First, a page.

In the publication, Swift recommends a scheme that would prevent children from being ‘a charge upon their parents or the parish, or wanting food and raiment for the rest or their lives’. This would be achieved by selling very young children to ‘persons of quality and fortune’.
Swift explained what would happen to these children next…
I have been assured by a very knowing American of my acquaintance in London, that a young healthy child well nursed is at a year old a most delicious, nourishing, and wholesome food, whether stewed, roasted, baked, or boiled; and I make no doubt that it will equally serve in a fricassee or a ragout.
He also suggested that the carcasses of the children could be flayed because the skin ‘artificially dressed will make admirable gloves for ladies, and summer boots for fine gentlemen’. Aside from providing a valuable source of food and clothing, other benefits of the scheme would include: a reduction in the number of Roman Catholics in Ireland; a general boost to the economy; and an increase in trade at taverns and other places where food was prepared due to interest in the new dish. Men would also be less likely to beat their pregnant wives for fear of causing an unprofitable miscarriage.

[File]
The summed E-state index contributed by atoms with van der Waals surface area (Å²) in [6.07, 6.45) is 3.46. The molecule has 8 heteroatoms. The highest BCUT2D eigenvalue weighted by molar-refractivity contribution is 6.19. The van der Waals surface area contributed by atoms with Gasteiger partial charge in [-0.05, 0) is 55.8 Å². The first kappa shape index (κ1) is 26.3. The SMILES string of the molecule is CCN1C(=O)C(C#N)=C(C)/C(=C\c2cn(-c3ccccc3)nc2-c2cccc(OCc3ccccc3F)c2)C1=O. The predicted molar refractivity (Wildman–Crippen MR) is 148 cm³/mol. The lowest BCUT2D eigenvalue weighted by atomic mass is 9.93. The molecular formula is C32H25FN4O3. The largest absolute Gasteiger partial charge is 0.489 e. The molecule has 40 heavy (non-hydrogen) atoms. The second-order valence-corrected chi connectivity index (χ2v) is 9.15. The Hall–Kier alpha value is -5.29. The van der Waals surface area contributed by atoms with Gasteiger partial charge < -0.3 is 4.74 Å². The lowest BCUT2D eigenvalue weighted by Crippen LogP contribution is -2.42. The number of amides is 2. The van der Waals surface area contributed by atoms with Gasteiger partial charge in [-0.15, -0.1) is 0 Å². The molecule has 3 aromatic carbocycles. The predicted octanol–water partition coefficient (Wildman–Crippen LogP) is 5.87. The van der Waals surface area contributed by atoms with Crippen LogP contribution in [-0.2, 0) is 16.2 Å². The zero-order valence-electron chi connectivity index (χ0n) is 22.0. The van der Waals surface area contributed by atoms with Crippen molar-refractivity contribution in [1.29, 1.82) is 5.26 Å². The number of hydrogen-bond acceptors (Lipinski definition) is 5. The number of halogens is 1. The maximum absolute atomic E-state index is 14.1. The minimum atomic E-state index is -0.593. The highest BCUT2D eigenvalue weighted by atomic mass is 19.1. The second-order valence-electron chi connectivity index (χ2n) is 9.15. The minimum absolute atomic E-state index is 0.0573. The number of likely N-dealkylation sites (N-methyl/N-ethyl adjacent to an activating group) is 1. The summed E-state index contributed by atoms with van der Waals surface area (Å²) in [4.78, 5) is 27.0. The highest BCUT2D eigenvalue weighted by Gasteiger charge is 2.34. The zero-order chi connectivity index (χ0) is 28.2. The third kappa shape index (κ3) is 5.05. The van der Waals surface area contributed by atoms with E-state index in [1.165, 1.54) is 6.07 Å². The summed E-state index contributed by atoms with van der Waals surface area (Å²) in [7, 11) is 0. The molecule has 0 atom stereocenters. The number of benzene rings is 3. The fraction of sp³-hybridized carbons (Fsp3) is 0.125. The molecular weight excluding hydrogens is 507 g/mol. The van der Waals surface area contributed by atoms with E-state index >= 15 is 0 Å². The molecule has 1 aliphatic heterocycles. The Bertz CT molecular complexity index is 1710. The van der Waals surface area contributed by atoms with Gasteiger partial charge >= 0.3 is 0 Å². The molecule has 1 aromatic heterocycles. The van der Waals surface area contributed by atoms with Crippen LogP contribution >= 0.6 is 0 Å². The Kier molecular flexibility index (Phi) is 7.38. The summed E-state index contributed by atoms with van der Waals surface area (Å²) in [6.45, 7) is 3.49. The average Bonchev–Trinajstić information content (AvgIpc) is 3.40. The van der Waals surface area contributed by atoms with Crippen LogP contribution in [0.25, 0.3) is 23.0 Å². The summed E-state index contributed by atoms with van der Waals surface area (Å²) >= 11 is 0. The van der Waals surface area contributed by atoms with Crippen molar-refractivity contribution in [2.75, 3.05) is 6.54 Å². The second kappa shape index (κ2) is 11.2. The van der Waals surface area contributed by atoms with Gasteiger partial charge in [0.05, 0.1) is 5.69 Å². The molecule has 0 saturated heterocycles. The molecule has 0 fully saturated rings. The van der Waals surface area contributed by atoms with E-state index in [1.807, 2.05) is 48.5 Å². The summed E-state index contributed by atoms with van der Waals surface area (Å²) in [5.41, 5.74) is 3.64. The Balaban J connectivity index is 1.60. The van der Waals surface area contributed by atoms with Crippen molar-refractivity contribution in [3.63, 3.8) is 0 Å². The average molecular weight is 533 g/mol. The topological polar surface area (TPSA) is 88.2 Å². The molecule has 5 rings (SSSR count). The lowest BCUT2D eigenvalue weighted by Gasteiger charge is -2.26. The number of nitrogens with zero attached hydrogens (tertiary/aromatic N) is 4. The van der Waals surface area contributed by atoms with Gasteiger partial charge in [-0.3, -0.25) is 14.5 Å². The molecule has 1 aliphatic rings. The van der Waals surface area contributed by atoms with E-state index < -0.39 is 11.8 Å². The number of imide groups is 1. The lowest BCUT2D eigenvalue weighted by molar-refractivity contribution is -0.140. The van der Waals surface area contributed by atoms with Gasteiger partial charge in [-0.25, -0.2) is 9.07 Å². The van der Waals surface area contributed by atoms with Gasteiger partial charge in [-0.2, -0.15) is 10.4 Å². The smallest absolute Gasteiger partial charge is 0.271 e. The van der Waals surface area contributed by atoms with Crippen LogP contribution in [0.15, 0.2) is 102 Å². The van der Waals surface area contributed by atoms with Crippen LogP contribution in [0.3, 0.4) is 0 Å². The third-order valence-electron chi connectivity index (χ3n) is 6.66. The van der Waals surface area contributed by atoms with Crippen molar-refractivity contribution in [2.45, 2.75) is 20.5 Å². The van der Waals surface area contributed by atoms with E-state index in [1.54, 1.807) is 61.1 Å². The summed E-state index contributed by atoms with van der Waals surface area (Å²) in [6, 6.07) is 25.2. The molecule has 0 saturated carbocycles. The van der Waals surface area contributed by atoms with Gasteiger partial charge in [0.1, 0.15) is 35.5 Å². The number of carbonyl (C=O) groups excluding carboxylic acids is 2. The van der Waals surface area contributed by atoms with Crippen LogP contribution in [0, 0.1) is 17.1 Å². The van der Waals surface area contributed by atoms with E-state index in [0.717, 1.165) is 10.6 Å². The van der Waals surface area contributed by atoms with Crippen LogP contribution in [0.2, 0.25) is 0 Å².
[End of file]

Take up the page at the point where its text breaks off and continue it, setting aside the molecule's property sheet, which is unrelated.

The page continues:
The full text of the Modest Proposal is available from a variety of open access sources, including the Project Gutenberg website.
Some time ago, I was preparing a lecture that mentioned the Modest Proposal and I went looking for an appropriate image for my powerpoint presentation. A quick Google image search threw up an impressive range of very inappropriate images inspired by Swift’s publication. Here are just a few of them…
I also discovered that the Modest Proposal has been adapted into a zombie themed graphic novel, and best (or worst) of all, Swift’s work has inspired a computer game called ‘Orphan Feast’, available to play online for free here.
I ended up using an image of the title page of the 1729 edition of the Modest Proposal in my presentation. Had I been discussing the publication in more depth, I imagine that some of these images might have sparked off an interesting class discussion. Regardless of their potential uses in the classroom, these visual representations of the Modest Proposal provide a fascinating insight into the ways in which Swift’s essay continues to inspire and influence readers nearly three hundred years after it was first published.